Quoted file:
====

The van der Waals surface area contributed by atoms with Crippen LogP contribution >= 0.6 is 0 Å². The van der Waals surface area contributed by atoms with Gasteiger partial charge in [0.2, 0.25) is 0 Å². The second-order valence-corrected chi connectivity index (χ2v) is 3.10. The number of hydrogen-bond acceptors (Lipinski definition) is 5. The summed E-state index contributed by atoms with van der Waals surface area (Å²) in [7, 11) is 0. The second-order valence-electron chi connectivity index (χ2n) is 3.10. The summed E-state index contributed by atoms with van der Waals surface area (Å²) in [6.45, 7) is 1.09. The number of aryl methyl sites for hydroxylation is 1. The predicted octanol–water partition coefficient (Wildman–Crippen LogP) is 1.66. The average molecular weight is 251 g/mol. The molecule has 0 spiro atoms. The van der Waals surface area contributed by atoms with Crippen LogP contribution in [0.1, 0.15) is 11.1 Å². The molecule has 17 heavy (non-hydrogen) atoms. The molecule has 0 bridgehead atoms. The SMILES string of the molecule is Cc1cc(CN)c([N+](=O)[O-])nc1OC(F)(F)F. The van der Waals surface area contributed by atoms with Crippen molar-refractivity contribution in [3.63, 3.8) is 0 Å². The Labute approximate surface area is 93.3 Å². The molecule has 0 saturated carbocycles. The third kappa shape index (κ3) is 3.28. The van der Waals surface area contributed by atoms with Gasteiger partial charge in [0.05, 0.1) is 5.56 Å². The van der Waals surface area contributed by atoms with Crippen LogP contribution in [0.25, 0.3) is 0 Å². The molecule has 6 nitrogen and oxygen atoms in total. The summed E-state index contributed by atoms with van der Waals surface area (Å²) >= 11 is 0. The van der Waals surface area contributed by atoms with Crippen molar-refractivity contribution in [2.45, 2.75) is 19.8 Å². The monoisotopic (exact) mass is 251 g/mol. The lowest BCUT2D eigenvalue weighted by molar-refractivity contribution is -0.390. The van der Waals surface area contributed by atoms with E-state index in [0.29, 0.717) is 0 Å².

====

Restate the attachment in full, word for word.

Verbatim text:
The van der Waals surface area contributed by atoms with Crippen LogP contribution >= 0.6 is 0 Å². The van der Waals surface area contributed by atoms with Gasteiger partial charge in [0.2, 0.25) is 0 Å². The second-order valence-corrected chi connectivity index (χ2v) is 3.10. The number of hydrogen-bond acceptors (Lipinski definition) is 5. The summed E-state index contributed by atoms with van der Waals surface area (Å²) in [7, 11) is 0. The second-order valence-electron chi connectivity index (χ2n) is 3.10. The summed E-state index contributed by atoms with van der Waals surface area (Å²) in [6.45, 7) is 1.09. The number of aryl methyl sites for hydroxylation is 1. The predicted octanol–water partition coefficient (Wildman–Crippen LogP) is 1.66. The average molecular weight is 251 g/mol. The molecule has 0 spiro atoms. The van der Waals surface area contributed by atoms with Crippen LogP contribution in [0.1, 0.15) is 11.1 Å². The molecule has 17 heavy (non-hydrogen) atoms. The molecule has 0 bridgehead atoms. The SMILES string of the molecule is Cc1cc(CN)c([N+](=O)[O-])nc1OC(F)(F)F. The van der Waals surface area contributed by atoms with Crippen molar-refractivity contribution in [3.63, 3.8) is 0 Å². The Labute approximate surface area is 93.3 Å². The molecule has 0 saturated carbocycles. The third kappa shape index (κ3) is 3.28. The van der Waals surface area contributed by atoms with Gasteiger partial charge in [0.05, 0.1) is 5.56 Å². The van der Waals surface area contributed by atoms with Crippen LogP contribution in [0.25, 0.3) is 0 Å². The molecule has 6 nitrogen and oxygen atoms in total. The summed E-state index contributed by atoms with van der Waals surface area (Å²) >= 11 is 0. The van der Waals surface area contributed by atoms with Crippen molar-refractivity contribution in [2.45, 2.75) is 19.8 Å². The monoisotopic (exact) mass is 251 g/mol. The lowest BCUT2D eigenvalue weighted by molar-refractivity contribution is -0.390. The van der Waals surface area contributed by atoms with E-state index in [0.29, 0.717) is 0 Å².